Networks, Asset Pricing, and Financial Intermediation.
I develop a model for studying the role that uncertainty about the susceptibility of a financial network to contagion plays in the behavior of its member institutions and the design of preemptive interventions. As uncertainty affects the perception of contagion risk, it can reshape market equilibrium inefficiencies, altering the scope of welfare-improving interventions. The socially optimal level of uncertainty depends on a delicate balance between the information technologies available to policymakers and structural features of the network.
Changes in the propagation of idiosyncratic shocks along firm networks are important to understanding variations in asset returns. When calibrated to match key features of supplier-customer networks in the United States, an equilibrium model in which investors have recursive preferences and firms are interlinked via enduring relationships generates long-run consumption risks. Additionally, the model matches cross-sectional patterns of portfolio returns sorted by network centrality, a feature unaccounted for by standard asset pricing models.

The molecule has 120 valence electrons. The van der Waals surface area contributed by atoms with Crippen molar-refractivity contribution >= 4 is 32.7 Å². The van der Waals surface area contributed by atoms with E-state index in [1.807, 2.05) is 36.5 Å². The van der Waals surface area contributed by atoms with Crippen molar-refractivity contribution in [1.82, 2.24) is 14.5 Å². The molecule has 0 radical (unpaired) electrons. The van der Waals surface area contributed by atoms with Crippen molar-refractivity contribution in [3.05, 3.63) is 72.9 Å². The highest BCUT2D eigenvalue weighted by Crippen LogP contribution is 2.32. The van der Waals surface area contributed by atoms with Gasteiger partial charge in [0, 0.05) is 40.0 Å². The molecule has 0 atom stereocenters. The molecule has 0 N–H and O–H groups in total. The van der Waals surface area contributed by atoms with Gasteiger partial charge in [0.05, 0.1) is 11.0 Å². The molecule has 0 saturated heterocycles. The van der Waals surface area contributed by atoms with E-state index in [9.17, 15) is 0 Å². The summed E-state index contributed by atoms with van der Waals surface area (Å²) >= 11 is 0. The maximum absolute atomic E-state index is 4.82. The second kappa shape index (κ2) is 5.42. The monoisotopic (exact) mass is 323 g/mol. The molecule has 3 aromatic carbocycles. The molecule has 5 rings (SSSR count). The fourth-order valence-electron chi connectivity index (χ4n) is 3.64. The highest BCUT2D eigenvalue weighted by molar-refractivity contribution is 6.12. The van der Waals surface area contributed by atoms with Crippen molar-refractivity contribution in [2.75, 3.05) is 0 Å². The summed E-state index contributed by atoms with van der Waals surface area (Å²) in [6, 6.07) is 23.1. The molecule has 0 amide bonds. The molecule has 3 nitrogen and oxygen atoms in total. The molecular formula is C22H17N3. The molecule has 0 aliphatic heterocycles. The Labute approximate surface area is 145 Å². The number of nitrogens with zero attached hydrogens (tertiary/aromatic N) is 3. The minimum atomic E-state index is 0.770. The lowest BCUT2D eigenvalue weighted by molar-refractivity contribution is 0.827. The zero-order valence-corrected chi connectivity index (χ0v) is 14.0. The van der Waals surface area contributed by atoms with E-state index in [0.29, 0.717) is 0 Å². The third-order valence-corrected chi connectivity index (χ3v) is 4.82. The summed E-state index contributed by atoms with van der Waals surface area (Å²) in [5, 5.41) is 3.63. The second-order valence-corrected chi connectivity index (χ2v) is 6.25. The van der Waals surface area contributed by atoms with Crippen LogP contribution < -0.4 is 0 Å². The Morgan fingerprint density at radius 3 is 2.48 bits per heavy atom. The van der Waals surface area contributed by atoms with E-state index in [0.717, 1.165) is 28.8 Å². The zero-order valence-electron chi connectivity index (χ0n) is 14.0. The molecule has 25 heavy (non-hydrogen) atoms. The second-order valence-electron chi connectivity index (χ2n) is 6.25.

Imperfect Information Transmission from Banks to Investors: Macroeconomic Implications [PDF] [Journal of Monetary Economics, Volume 118, March 2021, pages 87-98] (joint with Oksana Leukhina and Nicolás Figueroa)
Our goal is to elucidate the interaction of banks’ screening effort and strategic information production in loan-backed asset markets using a general equilibrium framework. Asset quality is unobserved by investors, but banks may purchase error-prone ratings. The premium paid on highly rated assets emerges as the main determinant of banks’ screening effort. The fact that rating strategies reflect banks’ private information about asset quality helps keep this premium high. Conventional regulatory policies interfere with this decision margin, thereby reducing signaling value of high ratings and exacerbating the credit misallocation problem. We propose a tax/subsidy scheme that induces efficiency.
Using supervisory transaction-level data, this note sheds light on the dynamics of the overnight segment of the U.S. triparty repo market by documenting key features of the behavior of its participants and its intraday dynamics.